Is My Client Being Scammed?

Financial Planning

Senior investors and vulnerable adults are at an increased risk of financial exploitation through misleading, deceptive or illegal practices. Scammers may manipulate clients into withdrawing funds from their investment accounts and, as their trusted Financial Professional, you should closely review and question requests that seem sudden or unusual.

Financial Exploitation and Abuse

Although anyone can fall victim to financial exploitation, senior investors and vulnerable adults are more susceptible given their age or circumstances. It is crucial Financial Professionals remain vigilant for signs a client is being deceived, intimidated or manipulated in regard to their money. Financial exploitation can include unauthorized use, taking, withholding or appropriating funds, assets or property, either by a person or an entity (i.e., power of attorney, guardianship or trustee).

Signs of a Scam

Signs a client's distribution requests might be related to a scam include:

  • A sudden or urgent need for funds
  • Frequent and unexplained distributions that contradict the client's established Investment Objective
  • Secretive demeanor or refusal to explain the intended use of funds being distributed
  • Communications with an unknown/unauthorized third party
  • Disregard for fees, penalties, and tax consequences of distributions
  • Expressions of fear, panic, and anxiousness regarding delayed distribution requests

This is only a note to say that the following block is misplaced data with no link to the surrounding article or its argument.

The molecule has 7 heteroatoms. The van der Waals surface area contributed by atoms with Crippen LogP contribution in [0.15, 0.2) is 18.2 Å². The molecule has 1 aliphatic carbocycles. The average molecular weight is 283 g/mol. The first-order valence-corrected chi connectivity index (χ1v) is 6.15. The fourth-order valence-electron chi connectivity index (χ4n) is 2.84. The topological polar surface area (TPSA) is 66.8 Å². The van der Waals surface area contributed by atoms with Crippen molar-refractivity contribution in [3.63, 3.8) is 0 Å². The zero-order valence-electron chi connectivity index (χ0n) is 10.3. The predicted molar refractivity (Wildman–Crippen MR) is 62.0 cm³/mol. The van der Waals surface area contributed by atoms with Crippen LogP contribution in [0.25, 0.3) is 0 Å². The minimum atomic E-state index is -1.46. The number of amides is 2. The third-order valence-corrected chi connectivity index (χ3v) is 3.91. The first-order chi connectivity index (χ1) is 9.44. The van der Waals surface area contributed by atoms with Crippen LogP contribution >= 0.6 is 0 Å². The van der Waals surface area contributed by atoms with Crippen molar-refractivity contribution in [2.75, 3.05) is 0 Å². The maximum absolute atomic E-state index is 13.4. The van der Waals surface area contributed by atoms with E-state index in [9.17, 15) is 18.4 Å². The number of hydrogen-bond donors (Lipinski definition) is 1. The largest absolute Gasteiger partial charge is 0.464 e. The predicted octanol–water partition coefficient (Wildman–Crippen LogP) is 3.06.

• Strange or unexplained changes in bank Information, beneficiary designations, or previously authorized individuals

While these signs don’t always mean a scam is happening, they could warrant additional conversations with your client. Avantax Financial Professionals should immediately report suspicious activity to the Avantax Compliance Department.

Additional Resources 

As a Financial Professional, you've likely had countless conversations with your clients regarding their desires and intentions with their money. Years of meetings and account reviews allowed you to become familiar with their spending and saving habits. Help them put practices in place to safeguard their finances — such as adding a Trusted Contact Person to their accounts, encouraging the use of direct deposit and automatic bill paying, or naming trustworthy individuals as power of attorney.

The following resources may be helpful if you need to report suspected financial abuse: